Algorithmic Foundations of Data Science Institute
UW got an NSF Tripods grant! We are have started an institute on the theoretical
foundations of data science.
My research focuses on the rigorous foundations of
statistical and computational learning in a diverse set of
paradigms, ranging from neuroscience (my graduate work started with examining the neural
and psychological basis of animal and human learning) to machine
learning (and reinforcement learning) to learning in game-theoretic
and economic settings.
Machine learning is enjoying tremendous advances, and
my group's research objectives are to aid in these collective efforts to rapidly
advance progress on core scientific, technological, and AI
these ends, much of my work is in the balance between provably
efficient methods (both from a statistical and computational perspective) and
practically effective methods. Some of my recent research
- pratical and provably efficient methods for large scale
optimization, which address statistical issues and non-convexity (see here, here and here).
- learning in structured settings, such as estimating latent
variable models, memory models, etc. (see here, here, and here).
- specific application domains (e.g. music
enjoy collaborating with researchers, across
a variety of different areas (including statistics, computer science,
signal processing, AI application domains, social sciences, economics, psychology, and biology/neuroscience).
Sham Kakade is a Washington
Research Foundation Data Science Chair, with a joint appointment in
of Statistics and the Department
of Computer Science at the University of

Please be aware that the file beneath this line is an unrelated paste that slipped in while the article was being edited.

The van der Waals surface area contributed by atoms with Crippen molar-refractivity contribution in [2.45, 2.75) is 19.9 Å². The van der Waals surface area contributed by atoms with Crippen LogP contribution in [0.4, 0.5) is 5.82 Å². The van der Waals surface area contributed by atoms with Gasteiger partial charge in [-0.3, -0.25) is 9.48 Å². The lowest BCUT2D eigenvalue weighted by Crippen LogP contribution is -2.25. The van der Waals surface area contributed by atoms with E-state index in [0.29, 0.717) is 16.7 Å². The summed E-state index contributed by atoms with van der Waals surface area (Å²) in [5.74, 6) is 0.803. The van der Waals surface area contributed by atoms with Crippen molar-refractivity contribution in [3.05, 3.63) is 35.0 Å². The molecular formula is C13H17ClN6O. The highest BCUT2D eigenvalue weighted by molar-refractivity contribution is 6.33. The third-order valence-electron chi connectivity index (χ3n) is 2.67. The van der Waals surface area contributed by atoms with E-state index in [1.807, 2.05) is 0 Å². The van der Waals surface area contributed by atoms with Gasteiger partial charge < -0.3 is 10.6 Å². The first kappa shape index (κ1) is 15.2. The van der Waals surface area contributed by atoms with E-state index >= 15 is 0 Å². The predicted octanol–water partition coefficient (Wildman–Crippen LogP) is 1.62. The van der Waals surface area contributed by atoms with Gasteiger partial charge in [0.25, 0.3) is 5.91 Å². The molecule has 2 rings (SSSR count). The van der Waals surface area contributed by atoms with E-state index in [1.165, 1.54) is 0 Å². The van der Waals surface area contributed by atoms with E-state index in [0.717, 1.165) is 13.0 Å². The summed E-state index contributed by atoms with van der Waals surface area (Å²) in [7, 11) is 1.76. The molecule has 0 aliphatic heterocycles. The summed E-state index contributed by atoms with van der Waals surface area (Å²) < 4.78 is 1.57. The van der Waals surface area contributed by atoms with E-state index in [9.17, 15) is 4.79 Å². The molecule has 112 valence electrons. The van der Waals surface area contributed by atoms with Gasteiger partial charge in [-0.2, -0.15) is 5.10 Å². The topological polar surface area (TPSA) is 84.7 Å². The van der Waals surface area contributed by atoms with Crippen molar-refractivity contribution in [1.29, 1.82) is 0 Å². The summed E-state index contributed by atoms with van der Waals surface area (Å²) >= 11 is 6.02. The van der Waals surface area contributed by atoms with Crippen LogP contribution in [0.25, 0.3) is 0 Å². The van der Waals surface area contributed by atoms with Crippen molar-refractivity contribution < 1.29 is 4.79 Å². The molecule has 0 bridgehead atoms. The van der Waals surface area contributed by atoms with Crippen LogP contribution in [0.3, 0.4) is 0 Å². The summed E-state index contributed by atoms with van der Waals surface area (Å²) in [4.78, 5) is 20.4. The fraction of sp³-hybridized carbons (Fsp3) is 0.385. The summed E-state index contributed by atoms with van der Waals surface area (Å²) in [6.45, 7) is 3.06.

From 2011-2015, I was a principal research scientist at Microsoft
Research, New England. From 2010-2012, I was an associate professor at the Department of
Statistics, Wharton, University of Pennsylvania. From 2005-2009, I was an assistant professor at the Toyota Technological Institute at
I completed my PhD at the Gatsby
Computational Neuroscience Unit under the supervision of Peter
Dayan, and I was an undergraduate at Caltech where I obtained my
BS in physics. I was a
postdoc in the Computer and
Information Science department at the University of Pennsylvania
under the supervision of Michael Kearns.
Some Activities and Services
Co-organizer for the
Simons Foundations of Machine Learning, Winter, 2017
Co-chair for the
Simon's Representational Learning workshop, March, 2017
Co-chair for the
IMS-MSR Workshop: Foundations of Data Science, June 11th, 2015.
Steering committee for the fourth
New England Machine Learning Day, May 18th, 2015.
Program committee for the third
New England Machine Learning Day, May 13th, 2014.
New York Computer Science and Economics Day V, Dec 3rd, 2012.
Program committee for the first
New England Machine Learning Day, May 16th, 2012.
Program chair for the
24th Annual Conference on Learning Theory (COLT 2011) which took place in Budapest, Hungary, on July 9-11, 2011.
Tensor Decompositions for Learning Latent Variable Models, AAAI 2014
Tensor Decompositions Methods for Learning Latent Variable Models, ICML 2013
CSE 446: Machine Learning, Winter 2018
CSE 547 / STAT 548: Machine Learning for Big Data, Spring 2017
CSE 546: Machine Learning, Autumn 2016
CSE 547 / STAT 548: Machine Learning for Big Data, Spring 2016
CSE 546: Machine Learning, Autumn 2015
Stat 928: Statistical Learning Theory
Stat 991: Multivariate
Analysis, Dimensionality Reduction, and Spectral Methods
Large Scale Learning
Ramya Korlakai Vinayak
Gabriel Cadamuro (co-advised with
(in reverse chronological order)
Daniel Hsu (while at TTI-C)
Sathyanarayan Anand (while at TTI-C)
Email: sham [at] cs [dot] washington [dot] edu
CSE office address:
Computer Science & Engineering, Office 436
Paul Allen Center
Stat office address:
Department of Statistics, Office 303
University of Washington
Seattle, WA 98195